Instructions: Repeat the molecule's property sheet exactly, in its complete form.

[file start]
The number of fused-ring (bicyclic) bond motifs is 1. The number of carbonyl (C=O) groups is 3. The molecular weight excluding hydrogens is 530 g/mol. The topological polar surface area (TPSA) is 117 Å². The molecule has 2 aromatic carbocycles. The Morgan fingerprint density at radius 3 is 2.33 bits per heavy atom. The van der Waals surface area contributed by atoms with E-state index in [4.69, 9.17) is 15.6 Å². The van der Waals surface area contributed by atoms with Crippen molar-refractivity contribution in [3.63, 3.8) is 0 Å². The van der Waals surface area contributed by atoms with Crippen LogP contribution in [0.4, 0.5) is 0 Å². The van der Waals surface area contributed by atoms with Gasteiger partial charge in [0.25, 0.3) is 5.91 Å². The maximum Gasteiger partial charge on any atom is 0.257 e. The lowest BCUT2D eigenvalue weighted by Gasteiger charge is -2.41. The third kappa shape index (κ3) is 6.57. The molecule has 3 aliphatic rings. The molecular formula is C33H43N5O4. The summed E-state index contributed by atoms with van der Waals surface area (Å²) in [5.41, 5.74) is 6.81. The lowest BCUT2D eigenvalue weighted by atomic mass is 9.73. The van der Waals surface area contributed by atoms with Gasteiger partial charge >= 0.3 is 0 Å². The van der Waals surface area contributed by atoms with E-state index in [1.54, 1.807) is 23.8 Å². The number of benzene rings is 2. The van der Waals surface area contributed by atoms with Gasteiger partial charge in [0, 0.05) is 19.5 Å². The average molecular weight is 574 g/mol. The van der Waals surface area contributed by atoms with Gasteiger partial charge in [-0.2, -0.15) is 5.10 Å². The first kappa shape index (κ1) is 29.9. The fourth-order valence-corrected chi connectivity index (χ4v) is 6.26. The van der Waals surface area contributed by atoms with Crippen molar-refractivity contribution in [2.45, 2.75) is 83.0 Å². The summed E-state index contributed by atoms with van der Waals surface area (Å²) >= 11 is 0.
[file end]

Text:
The number of fused-ring (bicyclic) bond motifs is 1. The number of carbonyl (C=O) groups is 3. The molecular weight excluding hydrogens is 530 g/mol. The topological polar surface area (TPSA) is 117 Å². The molecule has 2 aromatic carbocycles. The Morgan fingerprint density at radius 3 is 2.33 bits per heavy atom. The van der Waals surface area contributed by atoms with E-state index in [4.69, 9.17) is 15.6 Å². The van der Waals surface area contributed by atoms with Crippen molar-refractivity contribution in [3.63, 3.8) is 0 Å². The van der Waals surface area contributed by atoms with Crippen LogP contribution in [0.4, 0.5) is 0 Å². The van der Waals surface area contributed by atoms with Gasteiger partial charge in [0.25, 0.3) is 5.91 Å². The maximum Gasteiger partial charge on any atom is 0.257 e. The lowest BCUT2D eigenvalue weighted by Gasteiger charge is -2.41. The third kappa shape index (κ3) is 6.57. The molecule has 3 aliphatic rings. The molecular formula is C33H43N5O4. The summed E-state index contributed by atoms with van der Waals surface area (Å²) in [5.41, 5.74) is 6.81. The lowest BCUT2D eigenvalue weighted by atomic mass is 9.73. The van der Waals surface area contributed by atoms with Gasteiger partial charge >= 0.3 is 0 Å². The van der Waals surface area contributed by atoms with E-state index in [1.54, 1.807) is 23.8 Å². The number of benzene rings is 2. The van der Waals surface area contributed by atoms with Gasteiger partial charge in [0, 0.05) is 19.5 Å². The average molecular weight is 574 g/mol. The van der Waals surface area contributed by atoms with Gasteiger partial charge in [-0.2, -0.15) is 5.10 Å². The first kappa shape index (κ1) is 29.9. The fourth-order valence-corrected chi connectivity index (χ4v) is 6.26. The van der Waals surface area contributed by atoms with Crippen molar-refractivity contribution in [2.45, 2.75) is 83.0 Å². The summed E-state index contributed by atoms with van der Waals surface area (Å²) >= 11 is 0.